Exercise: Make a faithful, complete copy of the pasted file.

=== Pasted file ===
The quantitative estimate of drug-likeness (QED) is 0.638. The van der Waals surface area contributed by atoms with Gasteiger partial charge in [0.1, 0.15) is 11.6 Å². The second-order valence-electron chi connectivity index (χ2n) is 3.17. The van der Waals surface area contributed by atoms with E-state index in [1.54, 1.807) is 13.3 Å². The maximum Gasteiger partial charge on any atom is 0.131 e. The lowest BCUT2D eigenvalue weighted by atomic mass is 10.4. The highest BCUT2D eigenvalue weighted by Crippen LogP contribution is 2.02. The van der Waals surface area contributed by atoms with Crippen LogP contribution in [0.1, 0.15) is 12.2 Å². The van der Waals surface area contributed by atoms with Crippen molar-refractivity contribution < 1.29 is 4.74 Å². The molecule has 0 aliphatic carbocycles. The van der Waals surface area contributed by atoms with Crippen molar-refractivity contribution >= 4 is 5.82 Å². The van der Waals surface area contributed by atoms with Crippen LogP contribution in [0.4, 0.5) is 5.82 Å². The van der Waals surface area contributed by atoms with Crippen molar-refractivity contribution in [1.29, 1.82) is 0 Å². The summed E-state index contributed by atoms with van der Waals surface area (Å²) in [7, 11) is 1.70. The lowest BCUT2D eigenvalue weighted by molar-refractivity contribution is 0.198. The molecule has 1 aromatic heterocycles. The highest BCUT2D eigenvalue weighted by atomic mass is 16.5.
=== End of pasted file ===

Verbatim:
The quantitative estimate of drug-likeness (QED) is 0.638. The van der Waals surface area contributed by atoms with Gasteiger partial charge in [0.1, 0.15) is 11.6 Å². The second-order valence-electron chi connectivity index (χ2n) is 3.17. The van der Waals surface area contributed by atoms with E-state index in [1.54, 1.807) is 13.3 Å². The maximum Gasteiger partial charge on any atom is 0.131 e. The lowest BCUT2D eigenvalue weighted by atomic mass is 10.4. The highest BCUT2D eigenvalue weighted by Crippen LogP contribution is 2.02. The van der Waals surface area contributed by atoms with Crippen LogP contribution in [0.1, 0.15) is 12.2 Å². The van der Waals surface area contributed by atoms with Crippen molar-refractivity contribution < 1.29 is 4.74 Å². The molecule has 0 aliphatic carbocycles. The van der Waals surface area contributed by atoms with Crippen molar-refractivity contribution >= 4 is 5.82 Å². The van der Waals surface area contributed by atoms with Crippen LogP contribution in [0.4, 0.5) is 5.82 Å². The van der Waals surface area contributed by atoms with Crippen molar-refractivity contribution in [1.29, 1.82) is 0 Å². The summed E-state index contributed by atoms with van der Waals surface area (Å²) in [7, 11) is 1.70. The lowest BCUT2D eigenvalue weighted by molar-refractivity contribution is 0.198. The molecule has 1 aromatic heterocycles. The highest BCUT2D eigenvalue weighted by atomic mass is 16.5.